Ling Lee, a microbiologist, says it makes sense to think of the nervous system that governs digestion as a brain. The “gut brain,” as Lee calls it, contains hundreds of millions of neurons—“as many nerves as in an adult cat,” she says. And also, it’s autonomous.
If you chopped it out of a body, and gave it a nutrient bath in which to survive, the enteric system, as it’s also known, “would still go chomping through things,” says Lee.
The relationship between the brain and the signal-sending gut is the basis of a whole wing of scientific study. For the next year, some of that research will be collected at London’s Science Museum.
The team that came together for the project, led by Lee, started out by looking at the causes of obesity. But with little public appetite for such a worthy-seeming theme, the group instead zeroed in on a fascinating, fundamental question: What makes us eat?
The answer lies in the relationship between the enteric system, which sends messages of need or satiety, and the brain that receives them. The exhibition featured several examples of this process in action.
One is a living, breathing person: Molly Smith. Because of a medical condition, most of her gut was removed at six months old, after which Smith received all her nutrients via a vein, or sometimes directly to the heart. Taste—pineapple, wasabi, chorizo—was an alien concept for her. Smith ate and drank nothing for almost 16 years. And, lacking an enteric system, she never felt hungry.
Finally, after a multi-organ transplant gave her a new liver, pancreas and small bowel when she was 15, Smith tentatively ate a banana. The slight 24-year-old has since become a “bottomless pit” for food, according to her mother, Ann. Even with a working digestive system, it took a long time for hunger to develop. She only started feeling it in the last six months.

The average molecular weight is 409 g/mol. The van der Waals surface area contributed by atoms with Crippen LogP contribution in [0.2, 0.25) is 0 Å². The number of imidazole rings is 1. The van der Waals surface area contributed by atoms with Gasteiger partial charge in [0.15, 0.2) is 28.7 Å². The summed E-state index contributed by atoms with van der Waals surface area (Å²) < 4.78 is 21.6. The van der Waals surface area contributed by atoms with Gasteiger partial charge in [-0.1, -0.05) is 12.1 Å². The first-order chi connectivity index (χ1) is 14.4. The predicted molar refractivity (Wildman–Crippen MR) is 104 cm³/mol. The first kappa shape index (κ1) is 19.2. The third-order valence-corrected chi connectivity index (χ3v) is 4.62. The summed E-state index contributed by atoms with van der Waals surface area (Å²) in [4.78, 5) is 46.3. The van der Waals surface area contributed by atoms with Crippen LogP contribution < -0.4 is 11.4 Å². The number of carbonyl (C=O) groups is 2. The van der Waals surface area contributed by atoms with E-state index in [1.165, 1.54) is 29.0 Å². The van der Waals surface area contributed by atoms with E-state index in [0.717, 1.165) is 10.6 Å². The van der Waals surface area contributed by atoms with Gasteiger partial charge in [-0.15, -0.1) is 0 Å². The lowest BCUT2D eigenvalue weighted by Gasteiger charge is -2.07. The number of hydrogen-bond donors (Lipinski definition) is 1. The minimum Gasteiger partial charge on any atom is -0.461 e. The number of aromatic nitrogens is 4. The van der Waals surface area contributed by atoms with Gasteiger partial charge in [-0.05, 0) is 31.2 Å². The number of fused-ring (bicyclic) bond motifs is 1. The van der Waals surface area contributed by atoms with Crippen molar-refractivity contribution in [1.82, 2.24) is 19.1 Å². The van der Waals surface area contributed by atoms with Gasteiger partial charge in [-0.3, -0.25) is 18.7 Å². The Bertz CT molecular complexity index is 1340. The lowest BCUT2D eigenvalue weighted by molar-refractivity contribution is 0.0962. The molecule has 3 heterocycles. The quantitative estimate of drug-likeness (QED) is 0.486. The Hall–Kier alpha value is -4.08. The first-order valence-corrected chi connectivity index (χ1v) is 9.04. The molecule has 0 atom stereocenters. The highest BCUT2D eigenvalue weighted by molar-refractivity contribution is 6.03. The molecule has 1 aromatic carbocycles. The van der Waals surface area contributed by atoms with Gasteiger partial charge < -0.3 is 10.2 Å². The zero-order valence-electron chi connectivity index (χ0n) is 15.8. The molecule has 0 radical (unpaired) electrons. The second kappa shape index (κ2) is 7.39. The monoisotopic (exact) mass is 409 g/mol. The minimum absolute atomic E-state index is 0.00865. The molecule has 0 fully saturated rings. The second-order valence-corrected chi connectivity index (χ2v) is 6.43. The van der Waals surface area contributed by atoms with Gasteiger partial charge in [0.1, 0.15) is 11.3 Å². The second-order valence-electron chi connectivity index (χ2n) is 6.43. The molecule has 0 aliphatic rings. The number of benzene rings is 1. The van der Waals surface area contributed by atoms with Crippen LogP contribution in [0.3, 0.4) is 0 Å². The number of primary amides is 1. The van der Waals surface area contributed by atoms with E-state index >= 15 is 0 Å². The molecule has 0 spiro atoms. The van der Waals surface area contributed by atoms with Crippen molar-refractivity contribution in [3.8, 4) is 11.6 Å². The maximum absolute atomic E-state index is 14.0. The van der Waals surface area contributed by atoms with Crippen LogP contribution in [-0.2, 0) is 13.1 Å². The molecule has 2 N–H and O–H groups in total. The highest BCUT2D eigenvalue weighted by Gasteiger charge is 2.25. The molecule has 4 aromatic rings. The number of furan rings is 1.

With only a few months’ experience of hunger, she’s not always sure what the feeling is. (She has also struggled with cutlery, having never learned how to use it as a child, the concept of time—with no clear mealtimes as anchors—and chocolate, because of its texture). Her story is told in one of the exhibits and she was on hand at the show’s opening.
A slew of experiments explore the relationship between the two brains further. Scientists at Imperial College, London, plan to implant a microchip into the gut that can communicate with the brain, tricking it into thinking it’s full. A circuit-board on display (though sadly not being live-demoed) delivers electric impulses to the tongue, and can effectively simulate the taste of lemons.
“Flavor is an illusion that you perceive in your brain from different stimuli,” says Lee, managing to sound both like the medical microbiologist she is, and like some sort of Zen dietician.
There is also much to be learned about how we eat, and how we can control it. Babies “taste” flavours in the womb, one exhibit explains, so pregnant women who eat diverse foods are likely to have less fussy children. Another set of research finds that those who eat a lot of fat and sugar are more likely to have children prone to obesity, and even other addictions, such as alcoholism.
And there’s a reason why, once you’ve given in to the temptation of one piece of cake, you’re likely to do so again.
Researchers from Oregon gave teenagers milkshakes and then scanned their brains. In teenagers who normally ate a lot of ice cream, the milkshakes produced less activity than in those for whom the experience was rare. The conclusion: we crave high-calorie foods naturally—all mammals do, from babyhood—but in satisfying the craving we become used to the effects. Achieving that same brain-firing feeling over time requires richer foods, or more of them.
What’s clear from the exhibit is that an army of researchers is working on how to make the head brain and gut brain work together to make healthier eating choices. But in the meantime, are we getting worse at self-regulating? Lee smiles, and nods: “Definitely.”